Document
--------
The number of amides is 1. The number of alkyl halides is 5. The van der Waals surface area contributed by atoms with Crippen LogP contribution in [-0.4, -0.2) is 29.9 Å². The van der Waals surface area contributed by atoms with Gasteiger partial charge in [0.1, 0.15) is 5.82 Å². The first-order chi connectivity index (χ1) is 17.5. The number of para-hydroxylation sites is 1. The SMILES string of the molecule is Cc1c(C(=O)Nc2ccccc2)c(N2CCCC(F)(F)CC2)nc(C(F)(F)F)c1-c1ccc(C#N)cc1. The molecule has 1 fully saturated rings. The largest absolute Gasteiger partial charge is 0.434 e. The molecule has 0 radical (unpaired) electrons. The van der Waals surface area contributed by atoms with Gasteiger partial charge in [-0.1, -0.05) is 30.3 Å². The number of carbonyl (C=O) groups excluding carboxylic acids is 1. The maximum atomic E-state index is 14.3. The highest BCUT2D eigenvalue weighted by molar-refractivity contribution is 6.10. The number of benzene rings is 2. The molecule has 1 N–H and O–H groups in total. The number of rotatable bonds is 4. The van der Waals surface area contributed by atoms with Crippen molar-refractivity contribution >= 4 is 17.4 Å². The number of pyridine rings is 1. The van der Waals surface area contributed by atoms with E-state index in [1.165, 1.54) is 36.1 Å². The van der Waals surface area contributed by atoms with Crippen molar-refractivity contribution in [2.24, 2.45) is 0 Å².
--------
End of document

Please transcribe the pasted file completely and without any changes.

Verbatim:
The number of amides is 1. The number of alkyl halides is 5. The van der Waals surface area contributed by atoms with Crippen LogP contribution in [-0.4, -0.2) is 29.9 Å². The van der Waals surface area contributed by atoms with Gasteiger partial charge in [0.1, 0.15) is 5.82 Å². The first-order chi connectivity index (χ1) is 17.5. The number of para-hydroxylation sites is 1. The SMILES string of the molecule is Cc1c(C(=O)Nc2ccccc2)c(N2CCCC(F)(F)CC2)nc(C(F)(F)F)c1-c1ccc(C#N)cc1. The molecule has 1 fully saturated rings. The largest absolute Gasteiger partial charge is 0.434 e. The molecule has 0 radical (unpaired) electrons. The van der Waals surface area contributed by atoms with Gasteiger partial charge in [-0.1, -0.05) is 30.3 Å². The number of carbonyl (C=O) groups excluding carboxylic acids is 1. The maximum atomic E-state index is 14.3. The highest BCUT2D eigenvalue weighted by molar-refractivity contribution is 6.10. The number of benzene rings is 2. The molecule has 1 N–H and O–H groups in total. The number of rotatable bonds is 4. The van der Waals surface area contributed by atoms with Crippen molar-refractivity contribution >= 4 is 17.4 Å². The number of pyridine rings is 1. The van der Waals surface area contributed by atoms with E-state index in [1.165, 1.54) is 36.1 Å². The van der Waals surface area contributed by atoms with Crippen molar-refractivity contribution in [2.24, 2.45) is 0 Å².